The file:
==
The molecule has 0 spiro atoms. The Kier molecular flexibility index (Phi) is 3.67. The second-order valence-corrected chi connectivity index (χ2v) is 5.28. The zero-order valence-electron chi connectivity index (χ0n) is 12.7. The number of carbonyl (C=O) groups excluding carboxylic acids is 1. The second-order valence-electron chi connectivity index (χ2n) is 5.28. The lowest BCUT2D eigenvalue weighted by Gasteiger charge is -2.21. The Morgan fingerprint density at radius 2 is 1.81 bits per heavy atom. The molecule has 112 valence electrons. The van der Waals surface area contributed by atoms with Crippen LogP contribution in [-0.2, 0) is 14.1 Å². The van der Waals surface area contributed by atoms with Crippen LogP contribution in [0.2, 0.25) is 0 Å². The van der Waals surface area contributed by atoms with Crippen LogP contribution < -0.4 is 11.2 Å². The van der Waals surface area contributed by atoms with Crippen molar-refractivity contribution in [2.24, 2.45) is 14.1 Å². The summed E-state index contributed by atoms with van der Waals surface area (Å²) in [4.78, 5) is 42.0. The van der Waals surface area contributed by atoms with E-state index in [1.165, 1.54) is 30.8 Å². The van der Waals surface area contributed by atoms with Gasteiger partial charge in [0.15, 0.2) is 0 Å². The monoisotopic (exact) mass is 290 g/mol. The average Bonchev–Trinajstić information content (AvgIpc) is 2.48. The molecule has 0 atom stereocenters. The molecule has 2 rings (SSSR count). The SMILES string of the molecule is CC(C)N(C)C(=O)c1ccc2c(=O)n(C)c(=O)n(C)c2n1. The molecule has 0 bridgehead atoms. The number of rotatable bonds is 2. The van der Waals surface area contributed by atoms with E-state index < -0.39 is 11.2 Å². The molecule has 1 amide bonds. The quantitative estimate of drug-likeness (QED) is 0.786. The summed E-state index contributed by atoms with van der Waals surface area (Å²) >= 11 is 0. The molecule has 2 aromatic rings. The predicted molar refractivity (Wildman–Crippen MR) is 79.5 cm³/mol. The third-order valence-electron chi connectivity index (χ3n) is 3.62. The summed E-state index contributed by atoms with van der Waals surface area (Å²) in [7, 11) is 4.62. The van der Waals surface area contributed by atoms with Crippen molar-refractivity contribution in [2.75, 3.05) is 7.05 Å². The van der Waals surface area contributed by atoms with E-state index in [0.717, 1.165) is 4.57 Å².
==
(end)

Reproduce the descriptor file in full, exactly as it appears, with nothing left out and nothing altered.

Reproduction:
The molecule has 0 spiro atoms. The Kier molecular flexibility index (Phi) is 3.67. The second-order valence-corrected chi connectivity index (χ2v) is 5.28. The zero-order valence-electron chi connectivity index (χ0n) is 12.7. The number of carbonyl (C=O) groups excluding carboxylic acids is 1. The second-order valence-electron chi connectivity index (χ2n) is 5.28. The lowest BCUT2D eigenvalue weighted by Gasteiger charge is -2.21. The Morgan fingerprint density at radius 2 is 1.81 bits per heavy atom. The molecule has 112 valence electrons. The van der Waals surface area contributed by atoms with Crippen LogP contribution in [-0.2, 0) is 14.1 Å². The van der Waals surface area contributed by atoms with Crippen LogP contribution in [0.2, 0.25) is 0 Å². The van der Waals surface area contributed by atoms with Crippen LogP contribution < -0.4 is 11.2 Å². The van der Waals surface area contributed by atoms with Crippen molar-refractivity contribution in [2.24, 2.45) is 14.1 Å². The summed E-state index contributed by atoms with van der Waals surface area (Å²) in [4.78, 5) is 42.0. The van der Waals surface area contributed by atoms with E-state index in [1.165, 1.54) is 30.8 Å². The van der Waals surface area contributed by atoms with Gasteiger partial charge in [0.15, 0.2) is 0 Å². The monoisotopic (exact) mass is 290 g/mol. The average Bonchev–Trinajstić information content (AvgIpc) is 2.48. The molecule has 0 atom stereocenters. The molecule has 2 rings (SSSR count). The SMILES string of the molecule is CC(C)N(C)C(=O)c1ccc2c(=O)n(C)c(=O)n(C)c2n1. The molecule has 0 bridgehead atoms. The number of rotatable bonds is 2. The van der Waals surface area contributed by atoms with E-state index < -0.39 is 11.2 Å². The molecule has 1 amide bonds. The quantitative estimate of drug-likeness (QED) is 0.786. The summed E-state index contributed by atoms with van der Waals surface area (Å²) >= 11 is 0. The molecule has 2 aromatic rings. The predicted molar refractivity (Wildman–Crippen MR) is 79.5 cm³/mol. The third-order valence-electron chi connectivity index (χ3n) is 3.62. The summed E-state index contributed by atoms with van der Waals surface area (Å²) in [7, 11) is 4.62. The van der Waals surface area contributed by atoms with Crippen molar-refractivity contribution in [2.75, 3.05) is 7.05 Å². The van der Waals surface area contributed by atoms with E-state index in [0.717, 1.165) is 4.57 Å².